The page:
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What ‘The Great Resignation’ Means for You as a Leader
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What ‘The Great Resignation’ Means for You as a Leader




BIG IDEA:

Millions of people are thinking of changing jobs right now. Is your top performer among them?

I’m hearing a lot of concern from my customers right now about their concerns of employees leaving their jobs. It’s not that my customers believe their companies aren’t great places to work. They are! But the simple fact is that many people have used the pandemic period to reevaluate their career goals and their relationship to their current employer.

Given the recent trends, senior leaders are right to be concerned. Labor economists are calling the current period “The Great Resignation.” A record number of people are, in fact, quitting their jobs—4 million just in the month of April. There’s no reason to think your office or your team will be the exception to this widespread trend.

WHY IT MATTERS:

The shift to remote and hybrid work has changed the nature of the employment relationship.

‘The Great Resignation’ may be taking some employers by surprise, but it’s a natural consequence of a generation-defining period of upheaval. I would actually call it, “The Great Reassessment”. The pandemic changed everything about the way we live our lives. At the most basic level, it changed the way people spent their time. People spent more time alone and less time with people they didn’t live with. It makes sense that after a year of a radically different life, many people are reevaluating their work-life balance, their career goals, where they want to live, and more. In many ways, this shouldn’t be a surprise. I believe it’s human nature to reassess our lives after we’ve experienced a significant crisis.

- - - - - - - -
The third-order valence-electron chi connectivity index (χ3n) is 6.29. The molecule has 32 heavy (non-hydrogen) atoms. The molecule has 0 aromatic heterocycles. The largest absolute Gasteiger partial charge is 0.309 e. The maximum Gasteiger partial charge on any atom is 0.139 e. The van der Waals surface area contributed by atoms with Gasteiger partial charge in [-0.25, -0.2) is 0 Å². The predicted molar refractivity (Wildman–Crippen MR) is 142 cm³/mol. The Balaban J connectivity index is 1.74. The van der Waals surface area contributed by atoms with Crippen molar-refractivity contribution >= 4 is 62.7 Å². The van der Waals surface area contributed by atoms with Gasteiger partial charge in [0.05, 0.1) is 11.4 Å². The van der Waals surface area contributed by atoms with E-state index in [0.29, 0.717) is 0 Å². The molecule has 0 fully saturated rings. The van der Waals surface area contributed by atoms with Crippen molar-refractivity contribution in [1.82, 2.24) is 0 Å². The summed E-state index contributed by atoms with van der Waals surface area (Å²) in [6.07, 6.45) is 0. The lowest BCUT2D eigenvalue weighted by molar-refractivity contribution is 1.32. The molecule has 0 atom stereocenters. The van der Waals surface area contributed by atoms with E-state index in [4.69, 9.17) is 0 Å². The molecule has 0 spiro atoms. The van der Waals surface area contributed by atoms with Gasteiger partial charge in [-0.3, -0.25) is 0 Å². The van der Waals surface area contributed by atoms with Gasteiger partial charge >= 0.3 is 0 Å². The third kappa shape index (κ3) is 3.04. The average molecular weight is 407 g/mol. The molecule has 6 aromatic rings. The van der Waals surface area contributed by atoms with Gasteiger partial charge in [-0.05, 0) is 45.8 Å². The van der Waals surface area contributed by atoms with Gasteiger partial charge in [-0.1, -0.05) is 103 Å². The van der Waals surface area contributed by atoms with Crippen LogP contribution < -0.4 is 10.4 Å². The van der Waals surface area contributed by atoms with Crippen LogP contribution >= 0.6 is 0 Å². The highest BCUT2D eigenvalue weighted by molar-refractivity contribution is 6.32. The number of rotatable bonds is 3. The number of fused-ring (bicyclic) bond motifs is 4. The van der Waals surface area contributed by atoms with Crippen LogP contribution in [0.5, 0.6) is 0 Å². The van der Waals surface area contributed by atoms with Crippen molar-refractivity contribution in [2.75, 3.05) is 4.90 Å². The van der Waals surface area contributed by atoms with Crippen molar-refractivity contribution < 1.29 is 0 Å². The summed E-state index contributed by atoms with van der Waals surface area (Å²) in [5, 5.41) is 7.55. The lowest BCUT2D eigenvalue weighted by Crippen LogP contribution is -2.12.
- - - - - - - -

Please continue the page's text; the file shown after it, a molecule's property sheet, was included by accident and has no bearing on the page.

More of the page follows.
However, the one thing I’ve sensed in all my conversations, is that many organizations are feeling like they have little control over the great reassessment that is taking place. In many ways, some seem to be in a victim mode, feeling helpless to the changes taking place in real-time.

I believe that this isn’t a time to wait and simply hope for the best. Organizations have to get out ahead of this trend, and not merely watch things unfold. How? Be the company, or the team leader, who proactively talks to employees about their goals and what the best next move for them is? Help your employees work through the great reassessment taking place.

THE IMPACT:

This is a huge opportunity to strengthen your company’s brand as a place that puts employees at the center of everything you do.

Your willingness to have these kinds of open and transparent career conversations can have a big impact on your company’s brand as an employer. If and when your employees do move on to another opportunity, what will they say about their time with you? Will they talk about how much their boss and the company as a whole invested in their career growth?

A strong employer brand can be a huge asset in helping your company attract top talent. And the pandemic drove many consumers to pay more attention to how companies treat their workers, as well. Your company’s brand as an employer can even impact the bottom line: research shows that companies with bad reputations have to spend about 10% more on salaries to attract talent, and almost 50% of workers say that no amount of money could persuade them to take a job at a place with a bad employer brand.

WHAT TO PAY ATTENTION TO:

Make time to talk about the big picture with your direct reports.

Even if an employee’s best next move is not at your company, you can have a powerfully positive impact on their life just by opening up the conversation, listening to what they have to say, and being transparent about what you can and can’t offer. Even if they do end up moving on, they’ll remember you and the company fondly because of your willingness to step up and help them advance their career.

Set aside time to have career conversations with your direct reports. In these conversations, ask open-ended questions about the employee’s goals. Be as transparent as you can about their future prospects within the company and any upcoming changes you’re able to share. And be generous with your contacts—connecting great people to one another always pays dividends.

Will you be a victim of the great resignation?

Gut Check for Leaders

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